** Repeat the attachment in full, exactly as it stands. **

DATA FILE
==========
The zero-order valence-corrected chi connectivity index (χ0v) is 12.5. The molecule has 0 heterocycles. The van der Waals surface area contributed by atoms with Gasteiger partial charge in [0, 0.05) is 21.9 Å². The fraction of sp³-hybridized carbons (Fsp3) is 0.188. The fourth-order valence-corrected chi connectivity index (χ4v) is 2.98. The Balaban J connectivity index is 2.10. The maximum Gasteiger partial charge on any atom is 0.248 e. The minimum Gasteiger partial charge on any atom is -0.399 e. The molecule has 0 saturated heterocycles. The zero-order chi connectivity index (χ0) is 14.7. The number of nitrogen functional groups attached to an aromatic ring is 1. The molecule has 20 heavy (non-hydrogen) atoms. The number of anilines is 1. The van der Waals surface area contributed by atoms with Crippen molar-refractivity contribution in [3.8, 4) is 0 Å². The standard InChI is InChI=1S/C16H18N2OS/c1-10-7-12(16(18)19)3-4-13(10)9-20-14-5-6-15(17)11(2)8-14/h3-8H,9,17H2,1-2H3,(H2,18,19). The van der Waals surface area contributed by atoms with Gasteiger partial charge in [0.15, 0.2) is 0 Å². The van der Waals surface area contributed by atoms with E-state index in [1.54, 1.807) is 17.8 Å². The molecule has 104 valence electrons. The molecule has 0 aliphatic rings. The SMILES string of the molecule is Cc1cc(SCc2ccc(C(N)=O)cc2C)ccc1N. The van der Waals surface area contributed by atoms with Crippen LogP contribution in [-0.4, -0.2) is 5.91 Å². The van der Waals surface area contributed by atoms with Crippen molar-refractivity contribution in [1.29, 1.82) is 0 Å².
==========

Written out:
The zero-order valence-corrected chi connectivity index (χ0v) is 12.5. The molecule has 0 heterocycles. The van der Waals surface area contributed by atoms with Gasteiger partial charge in [0, 0.05) is 21.9 Å². The fraction of sp³-hybridized carbons (Fsp3) is 0.188. The fourth-order valence-corrected chi connectivity index (χ4v) is 2.98. The Balaban J connectivity index is 2.10. The maximum Gasteiger partial charge on any atom is 0.248 e. The minimum Gasteiger partial charge on any atom is -0.399 e. The molecule has 0 saturated heterocycles. The zero-order chi connectivity index (χ0) is 14.7. The number of nitrogen functional groups attached to an aromatic ring is 1. The molecule has 20 heavy (non-hydrogen) atoms. The number of anilines is 1. The van der Waals surface area contributed by atoms with Crippen molar-refractivity contribution in [3.8, 4) is 0 Å². The standard InChI is InChI=1S/C16H18N2OS/c1-10-7-12(16(18)19)3-4-13(10)9-20-14-5-6-15(17)11(2)8-14/h3-8H,9,17H2,1-2H3,(H2,18,19). The van der Waals surface area contributed by atoms with Gasteiger partial charge in [0.15, 0.2) is 0 Å². The van der Waals surface area contributed by atoms with E-state index in [1.54, 1.807) is 17.8 Å². The molecule has 104 valence electrons. The molecule has 0 aliphatic rings. The SMILES string of the molecule is Cc1cc(SCc2ccc(C(N)=O)cc2C)ccc1N. The van der Waals surface area contributed by atoms with Crippen LogP contribution in [-0.4, -0.2) is 5.91 Å². The van der Waals surface area contributed by atoms with Crippen molar-refractivity contribution in [1.29, 1.82) is 0 Å².